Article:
Among 33 industrialized countries reviewed in the report, the United States ranked next to last, ahead of Latvia and tied with Hungary, Malta and Slovakia. The report said the U.S. newborn mortality rate is nearly three times higher than that of Finland, Iceland, Norway and Japan.

Going beyond the numbers, the report also offers dramatic accounts in developing countries of how communities are working together to reduce newborn deaths. For example, in Bolivia, new approaches that respect tradition while improving prevention of infection are being implemented. Where stones are traditionally used in lieu of knives to sever the umbilical cord (because using a blade would cause the child to become a thief), families now sterilize stones or pieces of a ceremonial clay pot to make the cut.


To achieve similar newborn survival successes in other developing countries, Save the Children’s report offers the following recommendations:

— Invest more to help girls and young women in poor countries have greater access to education, nutrition and modern contraceptives.

— Provide low-cost, low-tech solutions to mothers and babies that save lives during pregnancy, at birth and immediately after birth. These measures include tetanus immunizations, skilled attendant at childbirth, prompt treatment of newborn infections and education about proper hygiene, warmth and breastfeeding for infants.

— Expand the availability of good quality health care to mothers after childbirth.

The report calls on governments to increase their political and financial support for these proven solutions that save the lives of mothers and babies. The American public is asked to support increased international assistance for newborn, child and maternal heath that will help save lives

MacCormack noted that Save the Children is committed to helping save newborn lives worldwide. Through funding from the Bill & Melinda Gates Foundation in 2000, Save the Children has been working to prevent newborn illness and death among babies most at risk of dying in Asia, Africa and Latin America. Since the project’s start, more than 20 million mothers and babies have been reached with essential health services. Save the Children, through a new Bill & Melinda Gates Foundation grant received in December 2005, is focusing on ways to identify and promote the large-scale adoption in 18 countries of proven, low-cost tools and approaches that address the three main killers of 1-week-old babies- infections, lack of oxygen supply to a baby during delivery and at birth, and low birth weight.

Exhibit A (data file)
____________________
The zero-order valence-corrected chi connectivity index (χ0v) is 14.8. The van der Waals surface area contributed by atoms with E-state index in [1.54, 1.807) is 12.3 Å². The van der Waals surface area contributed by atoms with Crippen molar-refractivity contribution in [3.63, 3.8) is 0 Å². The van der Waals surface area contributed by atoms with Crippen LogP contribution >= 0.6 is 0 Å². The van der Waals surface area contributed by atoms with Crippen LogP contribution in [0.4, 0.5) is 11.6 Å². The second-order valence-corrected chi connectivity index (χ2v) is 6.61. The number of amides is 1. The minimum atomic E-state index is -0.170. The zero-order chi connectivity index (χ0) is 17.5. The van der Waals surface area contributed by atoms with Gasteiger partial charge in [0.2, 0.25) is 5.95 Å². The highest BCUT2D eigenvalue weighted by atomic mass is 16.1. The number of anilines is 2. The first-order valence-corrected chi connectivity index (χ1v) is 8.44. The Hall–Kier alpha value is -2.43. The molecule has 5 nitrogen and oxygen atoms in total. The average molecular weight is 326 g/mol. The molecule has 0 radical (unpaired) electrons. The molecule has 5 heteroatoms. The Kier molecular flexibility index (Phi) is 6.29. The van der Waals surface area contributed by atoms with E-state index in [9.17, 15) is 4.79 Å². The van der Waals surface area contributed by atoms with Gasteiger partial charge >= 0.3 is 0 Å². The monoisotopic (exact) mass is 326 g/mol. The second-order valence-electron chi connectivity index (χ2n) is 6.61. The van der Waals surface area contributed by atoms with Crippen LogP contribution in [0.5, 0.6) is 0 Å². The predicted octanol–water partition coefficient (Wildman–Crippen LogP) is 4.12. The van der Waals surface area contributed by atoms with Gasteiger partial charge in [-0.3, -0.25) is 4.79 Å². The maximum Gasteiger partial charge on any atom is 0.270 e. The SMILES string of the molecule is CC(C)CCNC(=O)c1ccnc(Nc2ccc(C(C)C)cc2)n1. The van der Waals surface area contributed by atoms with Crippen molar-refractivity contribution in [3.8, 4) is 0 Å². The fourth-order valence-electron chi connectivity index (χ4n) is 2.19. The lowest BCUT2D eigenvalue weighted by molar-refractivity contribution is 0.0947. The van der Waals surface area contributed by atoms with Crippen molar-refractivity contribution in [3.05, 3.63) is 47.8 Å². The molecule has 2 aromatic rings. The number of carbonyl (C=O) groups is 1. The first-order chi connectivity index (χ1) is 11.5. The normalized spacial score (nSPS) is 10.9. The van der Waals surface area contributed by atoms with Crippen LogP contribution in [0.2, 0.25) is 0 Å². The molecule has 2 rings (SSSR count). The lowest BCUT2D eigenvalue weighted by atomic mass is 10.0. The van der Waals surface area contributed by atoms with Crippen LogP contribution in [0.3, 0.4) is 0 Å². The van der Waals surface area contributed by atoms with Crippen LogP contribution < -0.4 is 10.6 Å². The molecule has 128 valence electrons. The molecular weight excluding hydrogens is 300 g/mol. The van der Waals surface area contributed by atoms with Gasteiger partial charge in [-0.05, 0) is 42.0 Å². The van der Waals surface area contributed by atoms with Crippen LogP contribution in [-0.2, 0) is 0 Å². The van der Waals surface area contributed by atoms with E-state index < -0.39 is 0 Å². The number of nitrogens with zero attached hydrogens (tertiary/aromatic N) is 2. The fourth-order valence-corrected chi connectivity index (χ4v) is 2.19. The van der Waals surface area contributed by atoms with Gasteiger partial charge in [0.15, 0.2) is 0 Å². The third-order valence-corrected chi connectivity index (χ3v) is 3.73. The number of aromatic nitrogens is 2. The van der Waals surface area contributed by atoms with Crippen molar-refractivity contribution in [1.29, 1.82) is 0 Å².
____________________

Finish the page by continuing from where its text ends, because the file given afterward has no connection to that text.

In addition to its special focus on newborns and mothers, the report includes Save the Children’s seventh annual Mothers’ Index that identifies the best-and worst-countries to be mother and child through a comprehensive look at their well-being in 125 countries. For the seventh year in a row, Scandinavian countries dominate the top tier of the rankings with Sweden taking first place. The United States and United Kingdom tie for 10th place. Niger is in last place.

For more information on the State of the World’s Mothers 2006 report, go to

Save the Children is the leading independent organization creating lasting change for children in need in the United States and around the world. Save the Children USA is a member of the International Save the Children Alliance, a global network of 27 independent Save the Children organizations working to ensure the well-being and protection of children in more than 110 countries. For more information, visit

First 24 Hours of Life Most Dangerous Time for Children in Developing World, Report Finds